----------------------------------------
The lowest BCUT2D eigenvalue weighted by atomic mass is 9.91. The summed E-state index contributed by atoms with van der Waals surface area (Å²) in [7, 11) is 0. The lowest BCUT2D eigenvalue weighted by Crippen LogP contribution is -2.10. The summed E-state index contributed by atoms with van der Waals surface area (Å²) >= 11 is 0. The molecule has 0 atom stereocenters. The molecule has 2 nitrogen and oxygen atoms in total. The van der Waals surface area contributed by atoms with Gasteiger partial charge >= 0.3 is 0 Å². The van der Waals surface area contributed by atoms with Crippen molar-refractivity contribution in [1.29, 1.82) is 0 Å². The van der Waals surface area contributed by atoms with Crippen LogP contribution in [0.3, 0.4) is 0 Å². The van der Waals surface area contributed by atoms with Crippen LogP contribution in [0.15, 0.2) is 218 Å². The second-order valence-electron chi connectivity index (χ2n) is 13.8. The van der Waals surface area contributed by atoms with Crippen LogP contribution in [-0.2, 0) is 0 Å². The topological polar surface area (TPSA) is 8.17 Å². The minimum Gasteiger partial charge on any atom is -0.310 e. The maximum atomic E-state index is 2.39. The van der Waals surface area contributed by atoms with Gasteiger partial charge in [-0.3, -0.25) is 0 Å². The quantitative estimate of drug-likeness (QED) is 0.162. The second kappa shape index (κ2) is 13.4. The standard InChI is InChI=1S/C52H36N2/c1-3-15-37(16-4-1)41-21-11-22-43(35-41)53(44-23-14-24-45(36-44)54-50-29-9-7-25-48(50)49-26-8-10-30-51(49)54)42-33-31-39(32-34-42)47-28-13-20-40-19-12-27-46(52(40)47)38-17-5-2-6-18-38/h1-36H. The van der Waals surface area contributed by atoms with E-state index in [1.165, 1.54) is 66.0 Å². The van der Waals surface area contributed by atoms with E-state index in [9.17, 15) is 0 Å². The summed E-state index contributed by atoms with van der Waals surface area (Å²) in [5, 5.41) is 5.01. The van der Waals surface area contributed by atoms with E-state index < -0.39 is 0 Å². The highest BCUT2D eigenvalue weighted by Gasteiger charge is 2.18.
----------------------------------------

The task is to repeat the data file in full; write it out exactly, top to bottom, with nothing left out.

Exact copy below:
The lowest BCUT2D eigenvalue weighted by atomic mass is 9.91. The summed E-state index contributed by atoms with van der Waals surface area (Å²) in [7, 11) is 0. The lowest BCUT2D eigenvalue weighted by Crippen LogP contribution is -2.10. The summed E-state index contributed by atoms with van der Waals surface area (Å²) >= 11 is 0. The molecule has 0 atom stereocenters. The molecule has 2 nitrogen and oxygen atoms in total. The van der Waals surface area contributed by atoms with Gasteiger partial charge >= 0.3 is 0 Å². The van der Waals surface area contributed by atoms with Crippen molar-refractivity contribution in [1.29, 1.82) is 0 Å². The van der Waals surface area contributed by atoms with Crippen LogP contribution in [0.3, 0.4) is 0 Å². The van der Waals surface area contributed by atoms with Crippen LogP contribution in [0.15, 0.2) is 218 Å². The second-order valence-electron chi connectivity index (χ2n) is 13.8. The van der Waals surface area contributed by atoms with Crippen LogP contribution in [-0.2, 0) is 0 Å². The topological polar surface area (TPSA) is 8.17 Å². The minimum Gasteiger partial charge on any atom is -0.310 e. The maximum atomic E-state index is 2.39. The van der Waals surface area contributed by atoms with Gasteiger partial charge in [-0.3, -0.25) is 0 Å². The quantitative estimate of drug-likeness (QED) is 0.162. The second kappa shape index (κ2) is 13.4. The standard InChI is InChI=1S/C52H36N2/c1-3-15-37(16-4-1)41-21-11-22-43(35-41)53(44-23-14-24-45(36-44)54-50-29-9-7-25-48(50)49-26-8-10-30-51(49)54)42-33-31-39(32-34-42)47-28-13-20-40-19-12-27-46(52(40)47)38-17-5-2-6-18-38/h1-36H. The van der Waals surface area contributed by atoms with E-state index in [1.165, 1.54) is 66.0 Å². The van der Waals surface area contributed by atoms with E-state index in [9.17, 15) is 0 Å². The summed E-state index contributed by atoms with van der Waals surface area (Å²) in [5, 5.41) is 5.01. The van der Waals surface area contributed by atoms with E-state index < -0.39 is 0 Å². The highest BCUT2D eigenvalue weighted by Gasteiger charge is 2.18.